Robbers and Poets Quotes

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Robbers and Poets Quotes

Stagecoach Robbery - Robbers and Poets Quotes

Stagecoach Robbery
From a movie?
Photo: U.S. PD? from the internet

Here are the words from and about the bad men of the Old West.

“Dave Updyke: Accessory after the fact to the Portneuf stage robbery, accessory and accomplice to the robbery of the stage near Boise City in 1864, chief conspirator in burning property on the overland stage line, guilty of aiding and assisting escape of West Jenkins, and the murderer of others while sheriff, and threatening the lives and property of an already outraged and long-suffering community.”
An anonymous  note circulated in Boise, ID
after the vigilantes had lynched ex-sheriff “Big Dave” Updyke at Sirup Creek.  (04/13/1866).
see:
Wk. 15, 04/13/1866 – “Big Dave” Updyke

“How much did you make?”
Horace Williams, stage driver, to Black Bart who is robbing his stage.

“Not very much for the chances I take.”
Black Bart, in response to Driver Williams question; Yureka to Redding Stage.  (10/08/1881)

“I’ve labored long and hard for bread,
For honor, and for riches,
But on my corns too long you’ve tread,
You fine-haired sons of bitches.”
Black Bart  (1877)

“Here I lay me down to sleep
To wait the coming morrow,
Perhaps success, perhaps defeat,
And everlasting sorrow.
Let come what will, I’ll try it on,
My condition can’t be worse;
And if there’s money in that box
‘Tis munny in my purse.”
Black Bart, PO8; note left after the holdup of a stage traveling from Quincy to Oroville, CA.  (07/25/1878)

“So here I’ve stood while wind and rain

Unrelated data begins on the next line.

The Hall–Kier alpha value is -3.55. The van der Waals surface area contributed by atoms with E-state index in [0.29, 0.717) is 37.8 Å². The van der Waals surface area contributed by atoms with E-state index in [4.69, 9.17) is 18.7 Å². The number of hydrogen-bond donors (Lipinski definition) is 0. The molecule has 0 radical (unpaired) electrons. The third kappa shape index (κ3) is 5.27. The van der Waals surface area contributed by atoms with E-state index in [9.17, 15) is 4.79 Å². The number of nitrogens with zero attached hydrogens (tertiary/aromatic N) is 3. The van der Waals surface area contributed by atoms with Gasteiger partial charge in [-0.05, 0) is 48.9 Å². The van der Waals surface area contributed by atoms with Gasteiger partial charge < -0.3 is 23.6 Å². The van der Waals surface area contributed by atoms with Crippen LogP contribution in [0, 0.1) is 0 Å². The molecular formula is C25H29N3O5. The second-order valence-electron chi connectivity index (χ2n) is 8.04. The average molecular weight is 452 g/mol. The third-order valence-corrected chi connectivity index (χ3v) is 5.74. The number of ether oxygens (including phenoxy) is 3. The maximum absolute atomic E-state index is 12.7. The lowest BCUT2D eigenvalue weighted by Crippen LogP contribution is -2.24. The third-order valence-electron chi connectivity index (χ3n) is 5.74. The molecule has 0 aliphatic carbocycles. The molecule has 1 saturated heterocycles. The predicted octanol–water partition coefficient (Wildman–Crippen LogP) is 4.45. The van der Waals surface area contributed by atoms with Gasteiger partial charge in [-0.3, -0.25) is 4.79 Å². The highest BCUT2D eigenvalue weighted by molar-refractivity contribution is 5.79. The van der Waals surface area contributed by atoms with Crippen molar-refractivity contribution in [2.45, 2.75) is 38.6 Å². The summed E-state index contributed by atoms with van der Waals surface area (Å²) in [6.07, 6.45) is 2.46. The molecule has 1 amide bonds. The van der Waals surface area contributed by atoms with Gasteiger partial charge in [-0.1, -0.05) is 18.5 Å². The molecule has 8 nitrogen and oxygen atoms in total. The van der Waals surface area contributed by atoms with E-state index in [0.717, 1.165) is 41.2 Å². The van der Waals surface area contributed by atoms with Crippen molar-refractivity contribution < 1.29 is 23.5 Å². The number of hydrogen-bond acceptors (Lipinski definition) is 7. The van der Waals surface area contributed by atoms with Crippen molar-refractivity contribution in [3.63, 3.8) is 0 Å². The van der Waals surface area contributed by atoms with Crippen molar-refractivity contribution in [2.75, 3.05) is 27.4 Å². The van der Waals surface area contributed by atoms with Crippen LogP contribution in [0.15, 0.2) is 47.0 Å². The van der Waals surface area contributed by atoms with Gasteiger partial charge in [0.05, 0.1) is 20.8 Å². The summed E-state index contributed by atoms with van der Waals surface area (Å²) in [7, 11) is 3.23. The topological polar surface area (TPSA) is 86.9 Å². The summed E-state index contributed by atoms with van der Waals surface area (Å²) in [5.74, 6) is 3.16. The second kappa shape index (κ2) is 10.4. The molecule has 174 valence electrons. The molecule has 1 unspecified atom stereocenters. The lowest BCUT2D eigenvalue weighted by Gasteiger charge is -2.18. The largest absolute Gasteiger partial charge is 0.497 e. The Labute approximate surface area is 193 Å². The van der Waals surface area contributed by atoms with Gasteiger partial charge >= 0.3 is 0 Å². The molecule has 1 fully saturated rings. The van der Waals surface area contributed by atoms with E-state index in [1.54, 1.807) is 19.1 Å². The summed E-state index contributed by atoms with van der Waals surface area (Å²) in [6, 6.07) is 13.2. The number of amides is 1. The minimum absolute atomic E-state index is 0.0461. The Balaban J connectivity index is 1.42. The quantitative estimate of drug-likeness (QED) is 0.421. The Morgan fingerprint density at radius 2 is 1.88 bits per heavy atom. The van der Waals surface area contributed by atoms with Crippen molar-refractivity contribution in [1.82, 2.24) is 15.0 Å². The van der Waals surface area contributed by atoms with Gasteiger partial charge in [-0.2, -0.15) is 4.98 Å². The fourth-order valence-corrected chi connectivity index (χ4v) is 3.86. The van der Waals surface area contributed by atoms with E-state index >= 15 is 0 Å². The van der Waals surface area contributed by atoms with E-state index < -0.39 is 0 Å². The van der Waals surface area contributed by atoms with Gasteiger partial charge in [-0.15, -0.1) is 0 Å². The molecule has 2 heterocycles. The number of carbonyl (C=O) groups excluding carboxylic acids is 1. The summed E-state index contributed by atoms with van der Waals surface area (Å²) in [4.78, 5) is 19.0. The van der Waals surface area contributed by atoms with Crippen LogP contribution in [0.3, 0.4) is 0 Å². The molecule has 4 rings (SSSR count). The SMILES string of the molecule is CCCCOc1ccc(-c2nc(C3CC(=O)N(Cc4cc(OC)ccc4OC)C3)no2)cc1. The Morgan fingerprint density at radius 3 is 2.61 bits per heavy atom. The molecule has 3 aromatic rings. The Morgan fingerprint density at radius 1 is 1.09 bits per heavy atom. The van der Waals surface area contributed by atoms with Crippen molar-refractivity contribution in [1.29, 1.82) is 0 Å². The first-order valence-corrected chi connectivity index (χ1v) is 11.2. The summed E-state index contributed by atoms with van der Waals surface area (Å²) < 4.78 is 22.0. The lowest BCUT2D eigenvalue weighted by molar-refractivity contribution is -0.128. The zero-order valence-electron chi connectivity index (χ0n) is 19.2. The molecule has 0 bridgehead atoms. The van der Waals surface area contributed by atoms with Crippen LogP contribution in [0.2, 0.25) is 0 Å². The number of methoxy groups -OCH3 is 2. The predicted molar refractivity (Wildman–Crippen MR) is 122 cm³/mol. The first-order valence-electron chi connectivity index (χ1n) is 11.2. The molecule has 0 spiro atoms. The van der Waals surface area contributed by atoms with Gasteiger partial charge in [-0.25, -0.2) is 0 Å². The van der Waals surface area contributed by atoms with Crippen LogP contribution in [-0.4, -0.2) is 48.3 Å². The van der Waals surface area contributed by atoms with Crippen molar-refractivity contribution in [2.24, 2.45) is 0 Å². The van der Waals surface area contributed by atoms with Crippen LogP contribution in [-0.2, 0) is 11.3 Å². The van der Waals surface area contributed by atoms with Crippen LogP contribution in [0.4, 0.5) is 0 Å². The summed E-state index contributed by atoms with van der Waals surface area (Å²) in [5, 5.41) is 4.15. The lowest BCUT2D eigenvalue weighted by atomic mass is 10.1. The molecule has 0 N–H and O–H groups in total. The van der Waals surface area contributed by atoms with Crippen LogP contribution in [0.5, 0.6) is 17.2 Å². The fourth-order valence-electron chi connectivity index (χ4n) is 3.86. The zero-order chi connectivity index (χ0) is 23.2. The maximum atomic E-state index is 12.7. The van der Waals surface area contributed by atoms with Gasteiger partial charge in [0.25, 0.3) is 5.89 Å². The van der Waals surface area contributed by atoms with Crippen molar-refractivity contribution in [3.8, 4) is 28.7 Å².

Have set the trees a-sobbin’
And risked my life for that dammed box
That wasn’t worth the robbin’.”
Black Bart copycat stage robber, California  (11/14/1888)

Pilgrim pause! You’re standing on
The molding clay of limping John.
Tread lightly stranger, on this sod.
For if he moves, you’re robbed by God
Cornelius ‘Lame Johnny’ Donahue’s epitaph, lynched after being taken off the Deadwood Stage  (Oct, 1878)

“Commodore Owens was the ‘Law of the West’.
When outlaws defied him, they went to their rest.
He carried a forty-four by each side.
When he went after outlaws, they surrendered or died.”
John S. Fuller
see:
Wk. 19, 05/10/1919 – Commodore Perry Owens

“Upon the word he made his mark, and from him we learn not to be one.”
Jeff Smith, Alias Soapy Smith: The Life and Death of a Scoundrel
see:
Wk. 27, 07/18/1898 – Soapy Smith

“…And in the town of Denton he did his money share,
The lad he was so reckless, three robberies did he do,
The passenger and express car and the U.S. Mail car too.”
part of a contemporary old song about Sam Bass.
I had a 45 rpm record of this song, as a young cowboy (c. 1950’s) – Doc
see:
Wk. 29, 07/ 19 & 20/1860 – Sam Bass

“Here lies
Lester Moore
four slugs
from a 44
no Les
no more”

Often co-opted by various “Boot Hills”, Tombstone and others,
it’s actually on the tombstone of Lester Moore who died attempting escape;
the only Inmate buried on the grounds of the Idaho State Penitentiary.

“Open that safe,
And do it fast.
Or your next breath
Will be your last.”

Red McNeil, Arizona robber poet  (05/30/1888)
a note to merchant Adolph Schuster; at the other end of Red’s six-gun.
see:
Wk. 22, 05/30/1888 – Adolph Schuster reacts…

“Here lies George Johnson
Hanged by mistake, 1882
He was right
We was wrong
But we strung him up
And now he’s gone”

adios George

Jesse James ballad - Robbers and Poets QuotesA contemporary ballad about Jesse James
(click to enlarge)

for related information in Old West Daily Reader:
See also:
Photo Gallery Index – Outlaw Photos
PLAYERS – Timelines – Timelines A-L – James Younger Gang Timeline

barbed-wire-divider2 - Robbers and Poets QuotesEnd: Robbers and Poets Quotes

{001} C 12/19; E 12/19: F 12/11; P 04/18

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